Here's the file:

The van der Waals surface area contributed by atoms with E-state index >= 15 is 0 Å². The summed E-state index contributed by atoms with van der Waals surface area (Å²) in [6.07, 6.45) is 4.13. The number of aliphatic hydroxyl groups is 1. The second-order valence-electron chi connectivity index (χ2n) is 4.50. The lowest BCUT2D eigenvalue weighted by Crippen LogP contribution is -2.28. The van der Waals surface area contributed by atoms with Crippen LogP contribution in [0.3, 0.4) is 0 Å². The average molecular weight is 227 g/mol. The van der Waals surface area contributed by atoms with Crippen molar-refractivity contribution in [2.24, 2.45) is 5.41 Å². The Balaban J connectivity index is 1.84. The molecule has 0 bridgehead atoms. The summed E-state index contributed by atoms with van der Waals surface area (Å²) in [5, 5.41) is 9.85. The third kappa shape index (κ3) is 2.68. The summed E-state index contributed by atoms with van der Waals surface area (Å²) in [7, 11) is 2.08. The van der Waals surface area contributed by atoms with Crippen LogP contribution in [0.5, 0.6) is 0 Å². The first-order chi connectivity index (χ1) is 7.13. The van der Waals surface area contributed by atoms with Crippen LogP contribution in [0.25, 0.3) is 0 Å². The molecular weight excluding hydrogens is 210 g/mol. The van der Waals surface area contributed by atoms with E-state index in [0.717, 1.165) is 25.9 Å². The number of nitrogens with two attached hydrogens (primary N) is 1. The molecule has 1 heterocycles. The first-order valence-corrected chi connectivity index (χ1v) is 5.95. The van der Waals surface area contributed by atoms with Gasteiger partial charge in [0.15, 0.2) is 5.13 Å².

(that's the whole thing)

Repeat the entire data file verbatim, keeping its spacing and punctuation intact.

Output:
The van der Waals surface area contributed by atoms with E-state index >= 15 is 0 Å². The summed E-state index contributed by atoms with van der Waals surface area (Å²) in [6.07, 6.45) is 4.13. The number of aliphatic hydroxyl groups is 1. The second-order valence-electron chi connectivity index (χ2n) is 4.50. The lowest BCUT2D eigenvalue weighted by Crippen LogP contribution is -2.28. The van der Waals surface area contributed by atoms with Crippen LogP contribution in [0.3, 0.4) is 0 Å². The average molecular weight is 227 g/mol. The van der Waals surface area contributed by atoms with Crippen molar-refractivity contribution in [2.24, 2.45) is 5.41 Å². The Balaban J connectivity index is 1.84. The molecule has 0 bridgehead atoms. The summed E-state index contributed by atoms with van der Waals surface area (Å²) in [5, 5.41) is 9.85. The third kappa shape index (κ3) is 2.68. The summed E-state index contributed by atoms with van der Waals surface area (Å²) in [7, 11) is 2.08. The van der Waals surface area contributed by atoms with Crippen LogP contribution in [0.5, 0.6) is 0 Å². The first-order chi connectivity index (χ1) is 7.13. The van der Waals surface area contributed by atoms with Crippen LogP contribution in [0.25, 0.3) is 0 Å². The molecular weight excluding hydrogens is 210 g/mol. The van der Waals surface area contributed by atoms with E-state index in [0.717, 1.165) is 25.9 Å². The number of nitrogens with two attached hydrogens (primary N) is 1. The molecule has 1 heterocycles. The first-order valence-corrected chi connectivity index (χ1v) is 5.95. The van der Waals surface area contributed by atoms with Gasteiger partial charge in [0.15, 0.2) is 5.13 Å².